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What Is Kaputall?

Oxford defines Kaput as "broken and useless; no longer working or effective" - similar to our unbalanced economic system. This is a page dedicated to the intersection of capitalism and social, political, and environmental problems.

Wednesday, 4 May 2011

Debriefing the Election

I've been struggling the past few days with the results of the election. I felt overwhelmed on election night, but this feeling has subsided to a certain degree.

In talking to friends, I've discovered that everyone seems to be dissatisfied with the result. But this is most likely because people in my demographic - young Canadians - denounce the Conservatives. Unfortunately, many youth are apathetic or mislead into thinking that their voices aren't important. Even though all of my friends voted (in two ridings that were extremely close last year), we failed to achieve positive change. After an involved discussion last night over beer, it became obvious why this is occurring. Although none of my friends in Kitchener-Waterloo voted Conservative, our votes were split quite evenly amongst the Liberals, the NDP, and the Green Party, and this is roughly what happened in the ridings of Kitchener Centre and Kitchener Waterloo.

Not surprisingly, with less than 40 per cent of the popular vote, Harper managed to gain his coveted majority, winning almost 60 per cent of the seats in Parliament. In my opinion, this isn't democracy. This is a system that distorts the will of the electorate in order to produce a "stable" majority.

Perhaps this is a good place to start if we want to talk about electoral reform. The whole notion of stability in our government is predicated on the "reality" of minority governments as volatile. Canadians have been socialised to believe that minority governments interfere with the nation's ability to grow and move forward. This is simply untrue - minority governments are the best environments for cooperation. While it is certainly true that our system is adversarial and partisan, consecutive minority governments could go a long way to showing the merits of cooperation in Ottawa.

And, as a matter of fact, this has happened elsewhere. Countries such as India, Peru, Sweden, Russia, and Germany have proportional representation. In systems such as these, parties that win 10 per cent of the vote are given 10 per cent of seats. If this system were adopted in Canada, the Green Party would have won not one, but twelve seats. Beyond being more fair, a system such as this would also encourage higher participation, which means more democracy. But perhaps the greatest benefit would be the acknowledgment that majority governments are a thing of the past - and that cooperation amongst parties in the legislature is the only way to make change happen.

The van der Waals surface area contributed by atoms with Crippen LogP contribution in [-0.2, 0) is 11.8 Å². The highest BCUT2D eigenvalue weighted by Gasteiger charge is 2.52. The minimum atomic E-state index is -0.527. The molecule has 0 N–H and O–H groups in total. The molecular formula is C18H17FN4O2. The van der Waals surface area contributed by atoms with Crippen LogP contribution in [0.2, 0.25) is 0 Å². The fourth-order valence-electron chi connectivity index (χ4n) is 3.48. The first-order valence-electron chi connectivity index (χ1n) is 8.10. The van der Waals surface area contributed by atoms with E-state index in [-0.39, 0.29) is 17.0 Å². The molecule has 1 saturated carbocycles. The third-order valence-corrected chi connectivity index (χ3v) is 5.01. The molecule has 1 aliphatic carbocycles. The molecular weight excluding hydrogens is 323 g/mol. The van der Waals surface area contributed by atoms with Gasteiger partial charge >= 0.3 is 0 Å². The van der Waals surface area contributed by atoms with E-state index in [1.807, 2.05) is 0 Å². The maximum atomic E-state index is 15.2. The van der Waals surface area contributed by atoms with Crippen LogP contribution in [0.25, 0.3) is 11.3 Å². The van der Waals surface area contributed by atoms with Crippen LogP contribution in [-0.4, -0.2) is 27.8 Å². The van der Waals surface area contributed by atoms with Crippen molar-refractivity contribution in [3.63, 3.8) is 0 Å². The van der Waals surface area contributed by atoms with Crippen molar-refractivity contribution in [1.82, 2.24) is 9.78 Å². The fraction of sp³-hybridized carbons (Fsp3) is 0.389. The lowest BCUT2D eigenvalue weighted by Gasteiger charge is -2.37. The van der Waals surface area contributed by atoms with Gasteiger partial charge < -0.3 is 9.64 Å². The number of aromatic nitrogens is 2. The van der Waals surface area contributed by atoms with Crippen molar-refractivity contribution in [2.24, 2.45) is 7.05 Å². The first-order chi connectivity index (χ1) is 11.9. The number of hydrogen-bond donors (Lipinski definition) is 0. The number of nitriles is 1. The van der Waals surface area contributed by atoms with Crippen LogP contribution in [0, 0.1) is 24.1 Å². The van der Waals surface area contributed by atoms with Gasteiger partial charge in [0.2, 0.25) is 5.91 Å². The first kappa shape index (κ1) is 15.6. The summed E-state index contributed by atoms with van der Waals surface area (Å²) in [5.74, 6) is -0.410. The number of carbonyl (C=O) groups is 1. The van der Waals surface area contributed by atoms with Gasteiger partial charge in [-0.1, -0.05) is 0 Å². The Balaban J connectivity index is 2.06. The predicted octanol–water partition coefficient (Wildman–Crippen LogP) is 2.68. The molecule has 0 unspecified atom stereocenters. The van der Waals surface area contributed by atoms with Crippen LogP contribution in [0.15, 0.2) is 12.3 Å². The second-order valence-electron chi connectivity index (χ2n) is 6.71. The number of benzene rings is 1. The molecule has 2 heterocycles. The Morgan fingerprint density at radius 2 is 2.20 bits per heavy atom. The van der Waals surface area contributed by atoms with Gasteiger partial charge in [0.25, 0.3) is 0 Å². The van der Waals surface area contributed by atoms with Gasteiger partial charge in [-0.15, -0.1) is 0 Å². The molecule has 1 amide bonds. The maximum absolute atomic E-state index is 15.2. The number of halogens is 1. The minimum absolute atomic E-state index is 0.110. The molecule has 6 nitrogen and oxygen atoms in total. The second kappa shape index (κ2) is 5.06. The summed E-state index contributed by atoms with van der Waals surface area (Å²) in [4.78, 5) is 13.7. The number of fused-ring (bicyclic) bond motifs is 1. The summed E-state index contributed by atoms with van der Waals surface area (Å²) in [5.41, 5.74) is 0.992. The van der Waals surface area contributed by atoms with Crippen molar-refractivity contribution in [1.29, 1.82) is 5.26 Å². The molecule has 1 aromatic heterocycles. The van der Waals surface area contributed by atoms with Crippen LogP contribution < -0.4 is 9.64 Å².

Although proportional representation is a great idea, it's important to consider that they are many other great ideas. Tomorrow, 5 May, the United Kingdom is going to hold a referendum on their electoral system, hopefully transitioning from first-past-the-post to something called alternative voting. In this system, you will rank your choices, so that voting strategically and voting for who you want can still happen. For more information, click here.

Thankfully, there are many Canadian organisations that are working hard toward making these changes a reality. A great example is Fair Vote Canada, whom I'd recommend you check out. Ultimately, we need more people to be engaged if we want a great political system and a great country. So spread the word! Don't let the Conservatives tell you that you don't have alternatives, whether in terms of parties or in terms of systems. Let's get out there and make ourselves heard. Even though another federal election is four years away, there are still plenty of ways to get involved.

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